Occasionally we hear ourselves say things we’d never imagine uttering. My photo shoot with artist and educator Erik Tosten offered one such instance:
“OK,” I said, “Now I’m going to go find a spoon that looks like you.”
Among other things, Erik makes wooden spoons. After checking out his work online, I thought to shoot a diptych melding art with artist while using color contrast between foreground and background. Diptychs offer a solution to the oft-shot “people holding things” style of portraiture, which can become tiresome. When I arrived at Erik’s woodshop, I showed him a sketch of the shot and he was receptive. (Artists generally get the creative process and oblige accordingly, even offering constructive feedback at times.)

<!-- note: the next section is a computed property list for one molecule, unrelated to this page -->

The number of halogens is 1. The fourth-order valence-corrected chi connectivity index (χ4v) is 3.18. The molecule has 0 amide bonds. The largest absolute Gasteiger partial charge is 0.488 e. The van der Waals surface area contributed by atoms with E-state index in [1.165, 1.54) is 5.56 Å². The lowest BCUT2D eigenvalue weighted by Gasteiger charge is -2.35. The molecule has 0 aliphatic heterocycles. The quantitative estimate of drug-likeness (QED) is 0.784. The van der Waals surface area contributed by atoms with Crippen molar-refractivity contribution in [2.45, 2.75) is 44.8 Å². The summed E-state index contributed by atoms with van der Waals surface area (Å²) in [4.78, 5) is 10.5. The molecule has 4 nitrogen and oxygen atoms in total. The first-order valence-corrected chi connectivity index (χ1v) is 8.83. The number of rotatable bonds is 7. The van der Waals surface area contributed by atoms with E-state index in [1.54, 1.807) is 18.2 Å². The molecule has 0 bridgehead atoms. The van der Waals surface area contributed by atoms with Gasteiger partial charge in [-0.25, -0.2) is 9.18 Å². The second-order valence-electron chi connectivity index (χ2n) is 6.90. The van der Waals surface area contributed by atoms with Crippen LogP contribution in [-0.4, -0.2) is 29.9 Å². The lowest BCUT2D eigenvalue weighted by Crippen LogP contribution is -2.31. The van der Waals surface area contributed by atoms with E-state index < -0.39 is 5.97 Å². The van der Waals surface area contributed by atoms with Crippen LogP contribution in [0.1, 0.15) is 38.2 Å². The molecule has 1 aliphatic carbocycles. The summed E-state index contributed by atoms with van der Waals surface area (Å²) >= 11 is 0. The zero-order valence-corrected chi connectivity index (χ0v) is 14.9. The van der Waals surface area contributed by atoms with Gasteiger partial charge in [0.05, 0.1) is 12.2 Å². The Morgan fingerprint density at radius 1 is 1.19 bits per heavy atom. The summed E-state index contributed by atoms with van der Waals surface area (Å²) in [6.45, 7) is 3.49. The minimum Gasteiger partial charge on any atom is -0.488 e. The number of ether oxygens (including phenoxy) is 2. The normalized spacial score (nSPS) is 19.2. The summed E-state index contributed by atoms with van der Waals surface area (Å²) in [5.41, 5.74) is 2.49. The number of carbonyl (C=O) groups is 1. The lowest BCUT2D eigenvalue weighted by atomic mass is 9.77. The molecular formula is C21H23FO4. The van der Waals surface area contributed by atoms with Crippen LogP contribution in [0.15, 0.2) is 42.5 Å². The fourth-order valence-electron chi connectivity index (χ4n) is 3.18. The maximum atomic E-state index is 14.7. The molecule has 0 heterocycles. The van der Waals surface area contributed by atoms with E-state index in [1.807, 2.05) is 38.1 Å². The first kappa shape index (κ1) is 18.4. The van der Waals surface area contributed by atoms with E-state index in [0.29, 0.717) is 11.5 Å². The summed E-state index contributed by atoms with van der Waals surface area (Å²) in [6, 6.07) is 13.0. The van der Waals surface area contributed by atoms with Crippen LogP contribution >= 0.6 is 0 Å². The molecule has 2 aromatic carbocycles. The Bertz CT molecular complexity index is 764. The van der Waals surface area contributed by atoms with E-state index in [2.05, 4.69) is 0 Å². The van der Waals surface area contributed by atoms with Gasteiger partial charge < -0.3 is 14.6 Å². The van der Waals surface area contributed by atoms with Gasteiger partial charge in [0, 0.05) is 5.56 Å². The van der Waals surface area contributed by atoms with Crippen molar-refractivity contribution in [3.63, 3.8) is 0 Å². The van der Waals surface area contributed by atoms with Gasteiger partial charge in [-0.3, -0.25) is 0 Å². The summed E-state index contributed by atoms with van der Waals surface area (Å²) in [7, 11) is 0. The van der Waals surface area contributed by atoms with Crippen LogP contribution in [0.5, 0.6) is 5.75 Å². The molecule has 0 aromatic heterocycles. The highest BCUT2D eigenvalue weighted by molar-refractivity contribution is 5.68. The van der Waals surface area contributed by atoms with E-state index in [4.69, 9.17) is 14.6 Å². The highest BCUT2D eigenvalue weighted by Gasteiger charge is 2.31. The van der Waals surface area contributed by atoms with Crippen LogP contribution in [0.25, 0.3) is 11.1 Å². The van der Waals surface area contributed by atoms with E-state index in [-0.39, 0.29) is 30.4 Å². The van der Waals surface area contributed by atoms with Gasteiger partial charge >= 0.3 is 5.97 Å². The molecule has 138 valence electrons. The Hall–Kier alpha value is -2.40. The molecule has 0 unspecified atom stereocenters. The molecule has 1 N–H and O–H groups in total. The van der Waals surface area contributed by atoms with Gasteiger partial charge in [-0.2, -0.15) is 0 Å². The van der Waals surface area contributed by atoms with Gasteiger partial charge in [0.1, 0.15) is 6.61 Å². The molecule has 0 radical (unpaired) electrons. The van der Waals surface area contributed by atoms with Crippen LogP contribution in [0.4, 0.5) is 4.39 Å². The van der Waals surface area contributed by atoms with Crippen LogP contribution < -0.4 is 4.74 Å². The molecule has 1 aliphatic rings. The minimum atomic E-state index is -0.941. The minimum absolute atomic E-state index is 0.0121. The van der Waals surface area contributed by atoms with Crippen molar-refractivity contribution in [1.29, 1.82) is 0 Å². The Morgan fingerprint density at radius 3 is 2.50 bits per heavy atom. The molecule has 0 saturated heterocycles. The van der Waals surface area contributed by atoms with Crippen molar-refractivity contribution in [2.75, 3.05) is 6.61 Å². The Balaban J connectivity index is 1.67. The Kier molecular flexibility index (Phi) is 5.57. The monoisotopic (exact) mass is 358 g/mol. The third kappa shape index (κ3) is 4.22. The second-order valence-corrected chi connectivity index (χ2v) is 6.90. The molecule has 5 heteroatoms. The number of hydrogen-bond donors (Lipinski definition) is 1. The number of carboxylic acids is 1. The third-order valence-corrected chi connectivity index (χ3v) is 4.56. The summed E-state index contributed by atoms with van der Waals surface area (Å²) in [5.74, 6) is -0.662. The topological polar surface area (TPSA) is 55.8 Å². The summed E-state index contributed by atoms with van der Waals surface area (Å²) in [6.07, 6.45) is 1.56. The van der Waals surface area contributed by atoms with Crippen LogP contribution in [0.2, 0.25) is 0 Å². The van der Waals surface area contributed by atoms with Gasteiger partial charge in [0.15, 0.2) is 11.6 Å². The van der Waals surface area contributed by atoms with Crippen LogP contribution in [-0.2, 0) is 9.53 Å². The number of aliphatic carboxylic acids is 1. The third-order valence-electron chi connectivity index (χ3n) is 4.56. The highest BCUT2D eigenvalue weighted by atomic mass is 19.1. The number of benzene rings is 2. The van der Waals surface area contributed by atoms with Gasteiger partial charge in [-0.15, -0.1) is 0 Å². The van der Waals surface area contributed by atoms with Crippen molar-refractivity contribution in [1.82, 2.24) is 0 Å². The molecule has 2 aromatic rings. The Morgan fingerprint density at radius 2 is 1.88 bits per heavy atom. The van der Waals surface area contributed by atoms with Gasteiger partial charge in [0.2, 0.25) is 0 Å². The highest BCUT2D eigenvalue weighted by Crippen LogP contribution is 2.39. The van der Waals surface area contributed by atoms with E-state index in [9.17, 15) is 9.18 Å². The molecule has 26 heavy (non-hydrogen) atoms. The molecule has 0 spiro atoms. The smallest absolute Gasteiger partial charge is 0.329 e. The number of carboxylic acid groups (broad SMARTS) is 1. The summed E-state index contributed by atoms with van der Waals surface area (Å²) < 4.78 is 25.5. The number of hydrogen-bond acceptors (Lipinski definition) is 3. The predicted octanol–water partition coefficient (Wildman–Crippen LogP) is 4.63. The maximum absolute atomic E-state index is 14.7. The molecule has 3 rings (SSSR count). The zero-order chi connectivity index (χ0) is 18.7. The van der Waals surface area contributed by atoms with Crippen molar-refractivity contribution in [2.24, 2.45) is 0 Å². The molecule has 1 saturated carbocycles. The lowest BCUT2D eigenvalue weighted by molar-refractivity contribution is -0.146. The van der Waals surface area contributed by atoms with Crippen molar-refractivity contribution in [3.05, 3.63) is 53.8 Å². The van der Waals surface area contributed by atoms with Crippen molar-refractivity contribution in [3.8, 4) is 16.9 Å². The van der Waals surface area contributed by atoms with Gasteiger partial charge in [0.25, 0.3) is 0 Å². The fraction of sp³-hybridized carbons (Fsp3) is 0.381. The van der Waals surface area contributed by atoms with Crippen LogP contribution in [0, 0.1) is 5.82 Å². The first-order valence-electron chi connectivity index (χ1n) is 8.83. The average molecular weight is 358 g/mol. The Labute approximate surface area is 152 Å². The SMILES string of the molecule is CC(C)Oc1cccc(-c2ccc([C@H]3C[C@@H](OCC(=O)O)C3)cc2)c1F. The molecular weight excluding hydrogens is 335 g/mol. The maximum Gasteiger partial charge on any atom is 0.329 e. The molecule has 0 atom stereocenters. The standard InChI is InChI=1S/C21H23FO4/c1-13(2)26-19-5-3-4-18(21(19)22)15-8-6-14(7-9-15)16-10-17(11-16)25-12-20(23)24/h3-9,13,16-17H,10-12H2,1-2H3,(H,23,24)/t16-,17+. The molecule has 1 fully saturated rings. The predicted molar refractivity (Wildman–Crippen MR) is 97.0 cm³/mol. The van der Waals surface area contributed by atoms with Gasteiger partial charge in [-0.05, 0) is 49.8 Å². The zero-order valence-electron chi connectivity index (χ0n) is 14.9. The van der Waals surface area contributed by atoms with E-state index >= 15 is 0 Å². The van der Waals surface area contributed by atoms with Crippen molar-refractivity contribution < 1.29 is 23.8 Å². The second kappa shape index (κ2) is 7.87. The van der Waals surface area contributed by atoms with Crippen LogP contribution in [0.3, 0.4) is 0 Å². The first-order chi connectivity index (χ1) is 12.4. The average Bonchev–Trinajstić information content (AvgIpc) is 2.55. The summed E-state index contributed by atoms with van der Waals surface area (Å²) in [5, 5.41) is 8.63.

I asked Erik to stand nice and tall with his eyes closed, giving him a sense of verticality, but also vulnerability. He was a good sport—or a good spoon, or whatever.
Getting your subject comfortable with an idea can make all the difference in the world. After all, all portraits are collaborations to some extent.
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